House debates

Thursday, 3 November 2011


Minerals Resource Rent Tax Bill 2011, Minerals Resource Rent Tax (Consequential Amendments and Transitional Provisions) Bill 2011, Minerals Resource Rent Tax (Imposition — General) Bill 2011, Minerals Resource Rent Tax (Imposition — Customs) Bill 2011, Minerals Resource Rent Tax (Imposition — Excise) Bill 2011, Petroleum Resource Rent Tax Assessment Amendment Bill 2011, Petroleum Resource Rent Tax (Imposition — General) Bill 2011, Petroleum Resource Rent Tax (Imposition — Customs) Bill 2011, Petroleum Resource Rent Tax (Imposition — Excise) Bill 2011, Tax Laws Amendment (Stronger, Fairer, Simpler and Other Measures) Bill 2011, Superannuation Guarantee (Administration) Amendment Bill 2011; Second Reading

12:16 pm

Photo of Ms Julie BishopMs Julie Bishop (Curtin, Liberal Party, Deputy Leader of the Opposition) Share this | Hansard source

As a proud Western Australian I am an avowed supporter of the mining industry in Australia because of the enormous benefits that flow through our economy and the boost that it gives to our overall prosperity. But those in the government cannot make that claim, as they seek to impose an unfair, complex, divisive, fiscally irresponsible and distorting tax that will reduce our international competitiveness and cost jobs and which has been developed through a deeply flawed and improper process.

Government members are talking of the success of the mining industry but in terms of the problem that it is causing for Australia in creating a patchwork economy. The government appears blind to the obvious threat of a recession in the Australian economy were it not for the mining industry. Our mining industry is critical for our nation's success but only if it can remain competitive against other great mining nations.

The story of mining in Australia is the story of achievement, rising national prosperity, development, opportunity and jobs. That is why I am opposed to any measures that would cripple our mining industry. The talk from the government is all doom and gloom, lamenting the impact of the mining sector on other areas of the economy, particularly manufacturing, and acting as if we have previously lived in a one-speed economy. With the unions and the government's coalition partner the Greens reverting to protectionist rhetoric, I fear that the old socialist mindset is creeping back into the national debate as Labor seeks ways to soak money out of the most productive part of the economy.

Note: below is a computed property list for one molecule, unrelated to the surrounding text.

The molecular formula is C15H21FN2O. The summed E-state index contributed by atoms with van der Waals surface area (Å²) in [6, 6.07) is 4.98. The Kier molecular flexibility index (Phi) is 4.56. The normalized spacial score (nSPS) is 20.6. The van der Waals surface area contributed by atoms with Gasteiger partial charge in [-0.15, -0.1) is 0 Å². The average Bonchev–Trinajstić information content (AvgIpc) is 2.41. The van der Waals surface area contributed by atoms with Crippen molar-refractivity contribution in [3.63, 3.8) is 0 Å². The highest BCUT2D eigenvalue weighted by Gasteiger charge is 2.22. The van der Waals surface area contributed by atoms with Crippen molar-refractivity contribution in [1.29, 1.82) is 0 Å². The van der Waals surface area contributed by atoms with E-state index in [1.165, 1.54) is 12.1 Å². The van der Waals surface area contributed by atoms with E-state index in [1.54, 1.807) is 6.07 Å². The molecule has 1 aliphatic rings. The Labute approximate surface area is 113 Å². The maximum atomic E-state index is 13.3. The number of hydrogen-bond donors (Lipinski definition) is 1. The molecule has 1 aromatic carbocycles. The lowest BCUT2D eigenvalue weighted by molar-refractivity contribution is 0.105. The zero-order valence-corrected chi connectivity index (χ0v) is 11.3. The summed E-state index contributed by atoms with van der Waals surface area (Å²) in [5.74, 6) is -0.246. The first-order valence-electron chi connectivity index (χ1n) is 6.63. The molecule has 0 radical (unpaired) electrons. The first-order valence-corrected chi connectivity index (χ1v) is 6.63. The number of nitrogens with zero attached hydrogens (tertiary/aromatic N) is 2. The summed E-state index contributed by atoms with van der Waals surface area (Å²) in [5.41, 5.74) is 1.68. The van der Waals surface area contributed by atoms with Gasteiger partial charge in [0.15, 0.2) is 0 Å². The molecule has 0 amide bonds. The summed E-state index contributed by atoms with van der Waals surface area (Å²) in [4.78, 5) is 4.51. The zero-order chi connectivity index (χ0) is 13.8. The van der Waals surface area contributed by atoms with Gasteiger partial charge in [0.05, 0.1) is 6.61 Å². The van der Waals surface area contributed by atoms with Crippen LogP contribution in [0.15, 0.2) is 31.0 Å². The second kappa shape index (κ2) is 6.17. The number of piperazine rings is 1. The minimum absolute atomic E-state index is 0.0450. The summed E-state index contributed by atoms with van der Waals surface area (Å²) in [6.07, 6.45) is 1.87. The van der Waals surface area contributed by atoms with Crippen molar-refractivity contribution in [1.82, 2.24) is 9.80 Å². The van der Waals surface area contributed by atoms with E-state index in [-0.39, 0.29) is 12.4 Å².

The coalition are opposed to the mining tax. Rather than adding cost burdens to the mining sector, we believe that it should be as internationally competitive as possible because we recognise that in a global economy capital can easily move to countries where the rate of return is the greatest. The buyers of our commodities have alternatives. Other countries have or are developing mining sectors that could well rival ours. The development of Asia's great economies explains the level of investment we are currently witnessing in the sector. The strong growth in mining investment over the last decade has reached its highest level in history. The huge demand for Australia's mineral commodities in 2009 increased mining investment to above four per cent of GDP, around eight times its share just 50 years ago.

Australia is currently enjoying the best terms of trade in 140 years on the back of high commodity prices and strong levels of demand, yet still this government cannot manage the budget. They have an appalling fiscal record of a cumulative total of $150 billion in budget deficits over the past four years; in other words, they have spent $150 billion more than they have raised in revenue at a time of record terms of trade. That means that they are entirely dependent upon the strength of the Asian economies, particularly China and India, to continue to drive Australia's economic growth. That cannot be taken for granted. As the dark clouds continue to gather on the global economic horizon, this government is putting in place one of the most burdensome tax regimes in the world on our most productive sector.

The government likes to take credit for Australia's enviable position in the world economy, but it fails to acknowledge that it is derived in large part from our reputation as a safe, reliable exporter of mineral resources and energy. We are a world leader in the export of black coal and iron ore. In 2009 Australia's mineral resources sector contributed close to $160 billion to export earnings. This is compared to around $36 billion for the rural sector and $38 billion for manufacturing. During that period the sector accounted for eight per cent of Australia's gross national product. According to the Minerals Council of Australia, mining companies contributed more than $7 billion in royalties as part of $21 billion paid in state and federal taxes in that year alone.